Wednesday, March 30, 2022

 Little Girl Blue--An Electrifying Laiona Michelle

      By Joseph Cervelli

Quite simply Laiona Michelle is electrifying as the late, wonderful Nina Simone in "Little Girl Blue" at the New World Stages. Michelle also wrote the book to the musical which traces Simone's career and personal life told in two concerts that we as the audience a part of.

The first is a 1968 concert at Westbury, NY, in which she was greeted by both enthusiastic fans which we hear cheering along with protesters. It was three days after the assassination of Martin Luther King. The set is designed perfectly by Shoko Kambara has the smoky, lush feeling of a downtown club back in the 60's. And the tremendous sound system is by Twi McCallum. 

The excellent three piece band played by (Mark Fifer, Kenneth Salters and Saadi Zain) are also her sounding board and protector. Not an easy feat as Simone (especially in the second act)  struggles more and more with depression. It is not until much later that it is discovered she suffered from biopolar disease. 

As the show begins she sings the gorgeous "Feeling Good" from "The Roar of the Greasepaint---The Smell of the Crowd." I remember seeing the show and hearing that song the first time sung by an amazing Gilbert Price who left us much too soon. Sadly, it has been sung poorly with an upbeat tempo by quite a few artists who for me did not understand it. As Simone, Michelle sings it with the soaring and delicate tones that it was meant to possess. So much of those lyrics represent her feelings about black oppression and how changes need to come. She calls herself an activist and "Feeling Good" represents that optimisim. 

Being on the forefront for change she points out that "there's no colored section here." And jokingly with a kind of biting humor how white audiences have always enjoyed her music and pain. The emphasis is on pain because Michelle captures all those moments in Simone's life which audiences were probably so unaware of.

Besides the fact that Michelle sounds a great deal like Simone, you know how much the songs replicate the late singer's private life. "Love Me or Leave Me" is almost an ode to her violent husband whom she called "a dirty cop." He was more than that. He abused her mentally and physically. Shades of Ike Turner are apparent here. Forcing Nina to go on stage and taking her money. Focus back to Tina Turner's tragic and dangerous marriage.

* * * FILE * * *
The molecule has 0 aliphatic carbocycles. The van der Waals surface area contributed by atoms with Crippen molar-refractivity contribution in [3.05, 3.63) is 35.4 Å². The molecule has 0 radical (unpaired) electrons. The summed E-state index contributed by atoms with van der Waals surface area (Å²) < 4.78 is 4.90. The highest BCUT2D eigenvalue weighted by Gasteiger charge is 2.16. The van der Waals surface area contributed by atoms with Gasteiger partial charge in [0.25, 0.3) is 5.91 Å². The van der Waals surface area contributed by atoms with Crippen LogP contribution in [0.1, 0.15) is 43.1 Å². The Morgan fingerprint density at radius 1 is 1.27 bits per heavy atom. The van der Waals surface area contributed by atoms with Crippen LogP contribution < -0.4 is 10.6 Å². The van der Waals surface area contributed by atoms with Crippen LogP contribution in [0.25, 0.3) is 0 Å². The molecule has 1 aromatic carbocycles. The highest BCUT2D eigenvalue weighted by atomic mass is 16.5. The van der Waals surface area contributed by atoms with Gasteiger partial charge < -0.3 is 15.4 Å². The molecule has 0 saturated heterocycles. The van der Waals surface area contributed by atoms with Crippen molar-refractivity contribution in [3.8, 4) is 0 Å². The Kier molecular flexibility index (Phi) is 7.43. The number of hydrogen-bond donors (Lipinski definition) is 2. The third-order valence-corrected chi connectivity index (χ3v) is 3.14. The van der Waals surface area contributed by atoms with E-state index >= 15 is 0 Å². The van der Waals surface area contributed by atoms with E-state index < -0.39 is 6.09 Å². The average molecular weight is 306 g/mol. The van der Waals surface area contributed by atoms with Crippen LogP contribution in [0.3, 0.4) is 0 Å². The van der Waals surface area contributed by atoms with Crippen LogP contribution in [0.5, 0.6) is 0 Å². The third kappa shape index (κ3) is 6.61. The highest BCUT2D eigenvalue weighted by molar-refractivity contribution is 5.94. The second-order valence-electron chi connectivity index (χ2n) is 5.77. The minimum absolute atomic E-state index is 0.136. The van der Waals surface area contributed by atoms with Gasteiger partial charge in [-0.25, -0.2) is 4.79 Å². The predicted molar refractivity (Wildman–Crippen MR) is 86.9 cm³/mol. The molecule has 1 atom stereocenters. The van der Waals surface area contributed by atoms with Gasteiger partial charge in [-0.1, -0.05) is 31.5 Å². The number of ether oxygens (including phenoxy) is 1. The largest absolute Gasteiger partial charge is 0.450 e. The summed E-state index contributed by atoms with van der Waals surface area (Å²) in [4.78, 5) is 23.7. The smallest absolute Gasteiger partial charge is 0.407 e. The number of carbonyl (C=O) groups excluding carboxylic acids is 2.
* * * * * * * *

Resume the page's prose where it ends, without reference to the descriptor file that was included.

One thing I was not aware of was that Simone was trained as a concert pianist and her love for Bach knew no bounds. She could have been admitted to the Curtis Institute of Music because her white music teacher knew she had the capabilities but because of her color was rejected. 

As the musical moves on in the first act, she speaks about not including any protests songs because she was informed that could lead to riots. So, her famous "Mississippi Godamn" is left out. But she does get her message through that "My People are simply angry becasue they are fighting for their freedom." 

As the first act nears its end she becomes more vocal on her belief that nonviolence may not be the answer. It seems the death of Dr. King has not only made her political views more virulent but her mental condition is getting worse.

The second act takes place in 1976 at the Montreal Jazz Festival in Switzerland where she now lives because of the conditions for blacks in America. She enters wearing an afro and the look of that time period. Even the three musicians have that 70's look. But unlike the Nina of the first act she seems more jittery and derides her drummer for being late. When Michelle  breaks into "Little Girl Blue" she  sings it as beautifully as Simone sang it. I almost wished I could hear that back to back at that moment. And her rendition of Jacques Brel's gorgeous "Ne Me Quitte Pas" is sung interspersed with reminiscing about her destructive times with her ex-husband in what looks like hallucinatory images that she is experiencing. You can almost feel the agony she has been through and the serious effect it has taken on her. 

The book becomes a bit disjointed when you learn before she moved to Switzerland she lived in Liberia. It was not clear why she left there because it was apparent she felt more comfortable living there. Perhaps, Michelle or director Devanand Janki could have worked on that a bit more and there is a deja vu feeling from the first act. But still the book provides a lot of pertinent information.